A 5% compulsory license. From Africa and from Asia, I’ve heard many calls to keep royalties fair. Corporate giants like Cisco and Intel, who collect relatively few royalties, quietly agree. Royalties paid in poor nations overwhelmingly flow to rich countries, not a good result. If those royalties are high, so much the worse.
America has been the strongest supporter of high royalties, partly because of a patent system unprepared for goods like cellphones with literally hundreds of claims. That is starting to change, as Chinese companies, particularly Huawei, are now filing more patents than the U.S. giants. The U.S. share of patents is about 25% and falling. We will soon have a negative balance on patent accounts.
Carlos Slim of Telmex tells me that $50 smartphones will result in two billion more people connected. But $50 smartphones are impossible with the level of royalties demanded by powerful companies.
Here’s the Open Letter I just received from Rohini Lakshané of India’s Centre for Internet and Society.
Honourable Prime Minister Shri Narendra Modi,
After the government introduced the “Make in India” and “Digital India” programmes, the air is thick with the promise of reduced imports, new jobs, and goods for the domestic market. In light of the patent wars in India, the government can ill-afford to overlook the patent implications in indigenously manufactured mobile phones. CIS proposes that the Government of India initiate the formation of a patent pool of critical mobile technologies and a five percent compulsory license.
We at the Centre for Internet and Society support the “Make in India” and “Digital India” initiatives of the Indian government and share your vision of a digitally empowered India where “1.2 billion connected Indians drive innovation”, where “access to information knows no barriers”, and where knowledge is the citizens’ power. The government’s plan of incentivising the manufacturing of electronics hardware, including that of mobile phones in the 2015 Union Budget is equally encouraging. Towards this important goal of nation building, the Centre for Internet and Society is researching the patent and copyright implications of Internet-enabled mobile devices that are sold in the Indian market for Rs 6,000 or less.
Bolstered by Make in India, several mobile phone manufacturers have started or ramped up their manufacturing facilities in India. Homegrown brands — such as Spice, Maxx Mobile and Lava — and foreign manufacturers alike are making humongous investments in mobile phone plants. Chip manufacturer Mediatek; one of the newest entrants in the Indian smartphone market, Xiaomi; and telecom company Huawei, all different links in the mobile phone manufacturing chain, are setting up research and development units in India having recognised its potential as a significant market. These developments promise to cut or substitute imports, cater to the domestic market, create millions of jobs, and stem the outflow of money from India.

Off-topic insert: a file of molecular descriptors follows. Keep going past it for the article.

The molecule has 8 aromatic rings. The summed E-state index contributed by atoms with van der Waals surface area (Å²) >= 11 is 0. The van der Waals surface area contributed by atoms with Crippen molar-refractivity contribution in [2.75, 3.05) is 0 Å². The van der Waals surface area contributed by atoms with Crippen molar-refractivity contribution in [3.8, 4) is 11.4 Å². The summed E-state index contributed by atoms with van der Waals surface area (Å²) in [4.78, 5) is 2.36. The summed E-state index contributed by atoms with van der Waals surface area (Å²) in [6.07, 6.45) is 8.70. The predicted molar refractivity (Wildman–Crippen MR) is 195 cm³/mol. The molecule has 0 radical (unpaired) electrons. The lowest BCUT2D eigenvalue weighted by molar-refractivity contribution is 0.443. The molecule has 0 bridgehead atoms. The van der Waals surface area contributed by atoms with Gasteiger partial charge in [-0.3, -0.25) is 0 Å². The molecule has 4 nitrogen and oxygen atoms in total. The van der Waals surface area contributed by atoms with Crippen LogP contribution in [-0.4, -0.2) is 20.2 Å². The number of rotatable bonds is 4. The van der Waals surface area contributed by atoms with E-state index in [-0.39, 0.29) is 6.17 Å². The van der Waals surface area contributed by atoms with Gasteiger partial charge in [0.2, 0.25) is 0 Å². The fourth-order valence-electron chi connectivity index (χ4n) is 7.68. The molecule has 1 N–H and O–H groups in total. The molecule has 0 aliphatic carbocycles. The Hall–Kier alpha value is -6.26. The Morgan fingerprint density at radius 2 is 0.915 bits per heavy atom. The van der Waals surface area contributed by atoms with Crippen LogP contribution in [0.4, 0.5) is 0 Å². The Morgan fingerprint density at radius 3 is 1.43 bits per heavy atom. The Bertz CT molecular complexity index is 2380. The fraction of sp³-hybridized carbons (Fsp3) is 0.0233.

However, mobile phone manufacturers, big and small, have also been embroiled in litigation in India for the past few years over patents pertaining to crucial technologies. Micromax, one of the several Indian mobile phone manufacturers with original equipment manufacturers in China was ordered by the Delhi High Court late last year to pay a substantial one per cent of the selling price of its devices to Ericsson, which has claimed infringement of eight of its standard essential patents. Intex and Lava, two members of Micromax’s ilk, have been similarly sued and claim to have received the short end of the stick in the form of unreasonable and exorbitant compensations and royalty rates. Chinese budget phone manufacturers operating in India — Xiaomi, OnePlus, and Gionee — also have come under the sledgehammer of sudden suspension of the sale of their devices. The bigger companies such as Asus, Samsung and ZTE have faced the heat of patent litigation as well.
The fear of litigation over patent infringement could thwart local innovation. Additionally, the expenses incurred due to litigation and compensation could lead to the smaller manufacturers shutting shop or passing on their losses to their consumers, and in turn, driving the price points of Internet-enabled mobile devices out of the reach of many. It could also become a stumbling block to the success of ambitious plans of the government, such as the one to provide free WiFi in 2,500 cities and towns across India.
We propose that the Government of India initiate the formation of a patent pool of critical mobile technologies and mandate a five percent compulsory license. Such a pool would possibly avert patent disputes by ensuring that the owners’ rights are not infringed on, that budget manufacturers are not put out of business owing to patent feuds, and that consumers continue to get access to inexpensive mobile devices. Several countries including the United States regularly issue compulsory licenses on patents in the pharmaceutical, medical, defence, software, and engineering domains for reasons of public policy, or to thwart or correct anti-competitive practices.  Unfortunately, we did not receive a response from the previous government to our suggestion of establishing such a patent pool. We believe that our proposal falls in line with your ambitious programmes designed to work towards your vision of India, and we hope that you would consider it.
The Centre for Internet and Society